2004-12-26 23:08:19 (UTC)

Peace on Earth

We had a lovely visit with my Dad on Christmas Day. It's
his first Christmas without Mom and several times I saw him
pause for a minute and smile wistfully and look off into the
distance and I know he was thinking of her and of other
Christmases long ago. He'd gone to a great deal of trouble
for us, preparing a buffet meal from the deli which included
shrimp, smoked salmon and ham, crackers and dips, chocolates
and cookies. The gifts were awkwardly wrapped and he
admitted that this is the first year he's ever wrapped
gifts. There wasn't a tree but he'd put different ornaments
around including glitter encrusted construction paper
cut-out hands of the boys when they were very small hanging
from the mantelpiece. My gift from him was a large box
containing all of my mother's knitting tools, needles and
yarns. I have one sister, eight years younger than I, who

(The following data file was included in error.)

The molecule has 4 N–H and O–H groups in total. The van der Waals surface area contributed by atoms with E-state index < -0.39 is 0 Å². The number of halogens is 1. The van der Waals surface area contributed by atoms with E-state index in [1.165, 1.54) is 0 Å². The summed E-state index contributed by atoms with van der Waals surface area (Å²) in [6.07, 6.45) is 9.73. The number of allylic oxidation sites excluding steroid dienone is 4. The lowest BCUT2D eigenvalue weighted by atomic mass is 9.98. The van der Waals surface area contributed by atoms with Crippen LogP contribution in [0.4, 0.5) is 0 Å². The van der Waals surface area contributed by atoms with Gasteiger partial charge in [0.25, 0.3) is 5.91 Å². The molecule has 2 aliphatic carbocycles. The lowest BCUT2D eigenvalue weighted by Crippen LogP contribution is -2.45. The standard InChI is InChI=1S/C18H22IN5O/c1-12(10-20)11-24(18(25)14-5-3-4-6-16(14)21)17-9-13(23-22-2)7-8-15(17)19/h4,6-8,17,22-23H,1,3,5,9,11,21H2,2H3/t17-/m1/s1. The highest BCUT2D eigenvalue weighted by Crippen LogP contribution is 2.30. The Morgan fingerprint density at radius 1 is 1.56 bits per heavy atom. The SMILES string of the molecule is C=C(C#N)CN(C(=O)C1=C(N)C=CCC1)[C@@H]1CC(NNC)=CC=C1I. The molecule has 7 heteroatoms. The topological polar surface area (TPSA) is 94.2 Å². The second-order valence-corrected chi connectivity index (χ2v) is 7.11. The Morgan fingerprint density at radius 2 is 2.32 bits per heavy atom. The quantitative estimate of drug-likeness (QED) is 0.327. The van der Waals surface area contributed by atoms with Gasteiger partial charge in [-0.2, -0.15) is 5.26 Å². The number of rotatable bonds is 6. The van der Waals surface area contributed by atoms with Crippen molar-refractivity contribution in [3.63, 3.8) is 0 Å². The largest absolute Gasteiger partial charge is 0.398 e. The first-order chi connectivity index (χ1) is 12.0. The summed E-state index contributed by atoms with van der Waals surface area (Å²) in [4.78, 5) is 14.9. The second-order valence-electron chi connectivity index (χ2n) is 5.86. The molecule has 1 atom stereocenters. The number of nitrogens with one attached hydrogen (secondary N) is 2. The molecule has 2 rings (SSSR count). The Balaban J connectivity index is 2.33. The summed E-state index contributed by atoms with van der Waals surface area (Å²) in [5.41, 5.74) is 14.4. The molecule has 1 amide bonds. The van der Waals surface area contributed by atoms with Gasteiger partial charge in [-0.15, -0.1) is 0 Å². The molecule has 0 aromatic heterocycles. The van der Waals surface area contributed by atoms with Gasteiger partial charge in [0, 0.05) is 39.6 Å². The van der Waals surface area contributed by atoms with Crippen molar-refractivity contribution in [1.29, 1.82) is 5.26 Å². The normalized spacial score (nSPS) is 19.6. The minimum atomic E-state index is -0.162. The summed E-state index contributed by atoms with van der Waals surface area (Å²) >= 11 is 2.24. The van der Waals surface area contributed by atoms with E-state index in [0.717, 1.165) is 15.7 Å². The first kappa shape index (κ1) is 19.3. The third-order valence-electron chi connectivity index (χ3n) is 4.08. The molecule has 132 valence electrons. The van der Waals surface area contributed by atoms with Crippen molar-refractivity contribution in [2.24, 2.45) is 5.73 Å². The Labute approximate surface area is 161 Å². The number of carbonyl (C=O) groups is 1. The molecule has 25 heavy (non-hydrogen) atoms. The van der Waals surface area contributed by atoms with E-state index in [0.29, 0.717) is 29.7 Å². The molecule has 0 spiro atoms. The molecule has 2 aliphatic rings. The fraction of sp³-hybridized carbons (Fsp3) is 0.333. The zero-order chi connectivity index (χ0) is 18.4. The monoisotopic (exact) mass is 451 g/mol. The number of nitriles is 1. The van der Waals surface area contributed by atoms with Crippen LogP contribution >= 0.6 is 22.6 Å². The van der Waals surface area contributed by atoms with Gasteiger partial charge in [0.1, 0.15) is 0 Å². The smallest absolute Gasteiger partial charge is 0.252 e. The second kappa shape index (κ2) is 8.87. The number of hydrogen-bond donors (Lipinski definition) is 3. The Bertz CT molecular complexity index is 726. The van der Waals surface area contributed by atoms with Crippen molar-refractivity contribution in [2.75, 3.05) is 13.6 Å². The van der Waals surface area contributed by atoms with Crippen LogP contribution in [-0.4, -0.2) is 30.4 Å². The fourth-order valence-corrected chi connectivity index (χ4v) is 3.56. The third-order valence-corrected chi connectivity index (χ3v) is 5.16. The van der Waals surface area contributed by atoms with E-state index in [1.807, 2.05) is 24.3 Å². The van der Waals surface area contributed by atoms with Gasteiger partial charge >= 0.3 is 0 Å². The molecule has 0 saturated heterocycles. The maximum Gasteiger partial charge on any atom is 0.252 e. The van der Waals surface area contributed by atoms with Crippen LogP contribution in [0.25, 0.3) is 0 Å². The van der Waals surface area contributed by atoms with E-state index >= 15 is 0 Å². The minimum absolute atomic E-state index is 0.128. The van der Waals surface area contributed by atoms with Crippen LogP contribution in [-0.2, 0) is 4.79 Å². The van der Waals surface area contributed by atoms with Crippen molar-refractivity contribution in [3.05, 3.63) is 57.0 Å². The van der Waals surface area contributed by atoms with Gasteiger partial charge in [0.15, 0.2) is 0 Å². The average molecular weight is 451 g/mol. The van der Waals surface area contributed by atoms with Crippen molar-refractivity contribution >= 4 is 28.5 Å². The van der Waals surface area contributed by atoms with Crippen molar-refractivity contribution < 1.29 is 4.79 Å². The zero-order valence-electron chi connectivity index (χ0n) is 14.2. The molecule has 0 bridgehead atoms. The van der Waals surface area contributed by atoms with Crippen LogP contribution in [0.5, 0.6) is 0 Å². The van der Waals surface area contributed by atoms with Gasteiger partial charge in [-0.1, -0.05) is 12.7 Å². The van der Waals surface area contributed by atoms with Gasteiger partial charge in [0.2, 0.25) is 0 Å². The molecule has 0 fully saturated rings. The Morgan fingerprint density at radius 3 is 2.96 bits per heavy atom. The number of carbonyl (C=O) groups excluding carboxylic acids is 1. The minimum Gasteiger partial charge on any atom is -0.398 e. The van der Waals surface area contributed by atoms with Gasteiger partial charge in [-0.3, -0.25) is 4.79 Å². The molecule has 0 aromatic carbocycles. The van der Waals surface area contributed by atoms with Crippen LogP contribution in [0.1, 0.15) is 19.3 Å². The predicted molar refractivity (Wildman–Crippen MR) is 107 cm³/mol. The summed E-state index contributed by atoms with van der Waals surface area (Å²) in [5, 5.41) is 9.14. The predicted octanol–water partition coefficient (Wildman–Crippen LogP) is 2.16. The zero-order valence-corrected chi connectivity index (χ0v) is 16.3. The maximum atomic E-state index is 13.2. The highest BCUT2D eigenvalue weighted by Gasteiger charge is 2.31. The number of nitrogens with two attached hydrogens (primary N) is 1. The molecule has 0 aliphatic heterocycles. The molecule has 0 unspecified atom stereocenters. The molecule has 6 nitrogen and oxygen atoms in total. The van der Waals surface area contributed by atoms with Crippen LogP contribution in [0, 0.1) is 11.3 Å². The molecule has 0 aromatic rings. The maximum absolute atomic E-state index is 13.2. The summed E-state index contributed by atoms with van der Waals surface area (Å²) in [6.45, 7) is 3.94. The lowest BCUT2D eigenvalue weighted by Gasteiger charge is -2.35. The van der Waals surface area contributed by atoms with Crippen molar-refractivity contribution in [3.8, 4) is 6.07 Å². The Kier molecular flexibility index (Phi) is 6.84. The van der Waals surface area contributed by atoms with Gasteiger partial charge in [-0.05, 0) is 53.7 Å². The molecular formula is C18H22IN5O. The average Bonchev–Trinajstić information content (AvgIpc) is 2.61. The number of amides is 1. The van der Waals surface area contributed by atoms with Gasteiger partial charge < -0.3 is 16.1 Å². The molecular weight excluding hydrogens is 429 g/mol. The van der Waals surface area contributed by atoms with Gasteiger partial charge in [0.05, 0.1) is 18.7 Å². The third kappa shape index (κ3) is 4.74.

doesn't knit but she noted that there were several skeins of
a soft pink yarn and hinted broadly that she'd treasure an
item knit from some of it. I cast on a scarf for her this
On a corner of my desk in my sewing room I keep a few
mementos of Steven. There's a small framed black and white
photo of him--one of my favorites. He's wearing camo and a
flak vest and is standing with his hands on his hips in
front of a helicopter with a smile on his face. There's a
small redware plate which has his worn leather case holding
his rosary, his crewman wings, a pin he gave me and our
wedding rings. There's an American flag and a vase which I
fill with various things at different times of the year--